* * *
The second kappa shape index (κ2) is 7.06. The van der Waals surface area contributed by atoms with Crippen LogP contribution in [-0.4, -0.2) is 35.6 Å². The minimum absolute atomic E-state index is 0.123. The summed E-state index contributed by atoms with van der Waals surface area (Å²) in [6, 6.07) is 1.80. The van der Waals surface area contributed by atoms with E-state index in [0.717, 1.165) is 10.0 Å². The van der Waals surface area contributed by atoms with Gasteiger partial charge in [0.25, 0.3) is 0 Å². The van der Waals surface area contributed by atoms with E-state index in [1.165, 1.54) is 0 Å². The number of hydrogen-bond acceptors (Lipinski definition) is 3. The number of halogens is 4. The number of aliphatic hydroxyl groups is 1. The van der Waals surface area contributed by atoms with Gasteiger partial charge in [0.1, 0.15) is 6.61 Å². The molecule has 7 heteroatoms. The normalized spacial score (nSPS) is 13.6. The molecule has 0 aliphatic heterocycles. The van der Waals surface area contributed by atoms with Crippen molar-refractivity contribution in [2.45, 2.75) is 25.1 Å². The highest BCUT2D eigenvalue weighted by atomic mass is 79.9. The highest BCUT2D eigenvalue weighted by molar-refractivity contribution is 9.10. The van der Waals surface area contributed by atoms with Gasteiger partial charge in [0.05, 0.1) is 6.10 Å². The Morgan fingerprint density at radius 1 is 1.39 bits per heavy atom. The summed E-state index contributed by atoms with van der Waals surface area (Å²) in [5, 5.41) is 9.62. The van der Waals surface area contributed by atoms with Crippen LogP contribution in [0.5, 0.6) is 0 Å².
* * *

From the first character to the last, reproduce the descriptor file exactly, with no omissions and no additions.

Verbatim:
The second kappa shape index (κ2) is 7.06. The van der Waals surface area contributed by atoms with Crippen LogP contribution in [-0.4, -0.2) is 35.6 Å². The minimum absolute atomic E-state index is 0.123. The summed E-state index contributed by atoms with van der Waals surface area (Å²) in [6, 6.07) is 1.80. The van der Waals surface area contributed by atoms with E-state index in [0.717, 1.165) is 10.0 Å². The van der Waals surface area contributed by atoms with Gasteiger partial charge in [0.25, 0.3) is 0 Å². The van der Waals surface area contributed by atoms with E-state index in [1.165, 1.54) is 0 Å². The number of hydrogen-bond acceptors (Lipinski definition) is 3. The number of halogens is 4. The number of aliphatic hydroxyl groups is 1. The van der Waals surface area contributed by atoms with Gasteiger partial charge in [0.1, 0.15) is 6.61 Å². The molecule has 7 heteroatoms. The normalized spacial score (nSPS) is 13.6. The molecule has 0 aliphatic heterocycles. The van der Waals surface area contributed by atoms with Crippen molar-refractivity contribution in [2.45, 2.75) is 25.1 Å². The highest BCUT2D eigenvalue weighted by atomic mass is 79.9. The highest BCUT2D eigenvalue weighted by molar-refractivity contribution is 9.10. The van der Waals surface area contributed by atoms with Gasteiger partial charge in [0.05, 0.1) is 6.10 Å². The Morgan fingerprint density at radius 1 is 1.39 bits per heavy atom. The summed E-state index contributed by atoms with van der Waals surface area (Å²) in [5, 5.41) is 9.62. The van der Waals surface area contributed by atoms with Crippen LogP contribution in [0.5, 0.6) is 0 Å².